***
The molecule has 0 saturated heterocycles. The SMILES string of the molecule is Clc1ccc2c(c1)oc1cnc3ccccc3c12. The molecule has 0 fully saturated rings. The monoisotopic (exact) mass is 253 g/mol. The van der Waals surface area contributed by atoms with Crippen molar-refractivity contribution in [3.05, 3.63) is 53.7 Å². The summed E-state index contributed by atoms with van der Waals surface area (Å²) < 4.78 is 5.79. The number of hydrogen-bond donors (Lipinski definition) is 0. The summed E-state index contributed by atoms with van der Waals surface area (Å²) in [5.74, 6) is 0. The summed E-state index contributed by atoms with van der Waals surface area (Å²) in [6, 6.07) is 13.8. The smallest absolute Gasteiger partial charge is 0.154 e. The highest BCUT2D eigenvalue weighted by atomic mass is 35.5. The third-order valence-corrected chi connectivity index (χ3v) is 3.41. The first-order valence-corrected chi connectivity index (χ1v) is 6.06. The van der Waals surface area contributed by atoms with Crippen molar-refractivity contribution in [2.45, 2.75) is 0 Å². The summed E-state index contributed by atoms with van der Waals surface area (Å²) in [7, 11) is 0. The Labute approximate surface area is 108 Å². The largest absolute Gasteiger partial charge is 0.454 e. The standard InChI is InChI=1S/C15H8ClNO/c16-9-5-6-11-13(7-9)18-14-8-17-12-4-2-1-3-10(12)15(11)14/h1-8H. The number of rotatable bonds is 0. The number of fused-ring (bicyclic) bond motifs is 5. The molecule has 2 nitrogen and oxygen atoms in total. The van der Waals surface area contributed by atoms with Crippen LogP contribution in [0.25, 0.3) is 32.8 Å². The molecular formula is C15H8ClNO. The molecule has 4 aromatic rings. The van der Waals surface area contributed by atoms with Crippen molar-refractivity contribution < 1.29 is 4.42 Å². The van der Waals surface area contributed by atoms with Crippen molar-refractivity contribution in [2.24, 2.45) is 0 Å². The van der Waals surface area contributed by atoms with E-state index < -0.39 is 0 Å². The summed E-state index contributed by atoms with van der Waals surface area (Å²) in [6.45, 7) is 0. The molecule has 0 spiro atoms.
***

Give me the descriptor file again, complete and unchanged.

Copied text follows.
The molecule has 0 saturated heterocycles. The SMILES string of the molecule is Clc1ccc2c(c1)oc1cnc3ccccc3c12. The molecule has 0 fully saturated rings. The monoisotopic (exact) mass is 253 g/mol. The van der Waals surface area contributed by atoms with Crippen molar-refractivity contribution in [3.05, 3.63) is 53.7 Å². The summed E-state index contributed by atoms with van der Waals surface area (Å²) < 4.78 is 5.79. The number of hydrogen-bond donors (Lipinski definition) is 0. The summed E-state index contributed by atoms with van der Waals surface area (Å²) in [5.74, 6) is 0. The summed E-state index contributed by atoms with van der Waals surface area (Å²) in [6, 6.07) is 13.8. The smallest absolute Gasteiger partial charge is 0.154 e. The highest BCUT2D eigenvalue weighted by atomic mass is 35.5. The third-order valence-corrected chi connectivity index (χ3v) is 3.41. The first-order valence-corrected chi connectivity index (χ1v) is 6.06. The van der Waals surface area contributed by atoms with Crippen molar-refractivity contribution in [2.45, 2.75) is 0 Å². The summed E-state index contributed by atoms with van der Waals surface area (Å²) in [7, 11) is 0. The Labute approximate surface area is 108 Å². The largest absolute Gasteiger partial charge is 0.454 e. The standard InChI is InChI=1S/C15H8ClNO/c16-9-5-6-11-13(7-9)18-14-8-17-12-4-2-1-3-10(12)15(11)14/h1-8H. The number of rotatable bonds is 0. The number of fused-ring (bicyclic) bond motifs is 5. The molecule has 2 nitrogen and oxygen atoms in total. The van der Waals surface area contributed by atoms with Crippen LogP contribution in [0.25, 0.3) is 32.8 Å². The molecular formula is C15H8ClNO. The molecule has 4 aromatic rings. The van der Waals surface area contributed by atoms with Crippen molar-refractivity contribution < 1.29 is 4.42 Å². The van der Waals surface area contributed by atoms with Crippen molar-refractivity contribution in [2.24, 2.45) is 0 Å². The van der Waals surface area contributed by atoms with E-state index < -0.39 is 0 Å². The summed E-state index contributed by atoms with van der Waals surface area (Å²) in [6.45, 7) is 0. The molecule has 0 spiro atoms.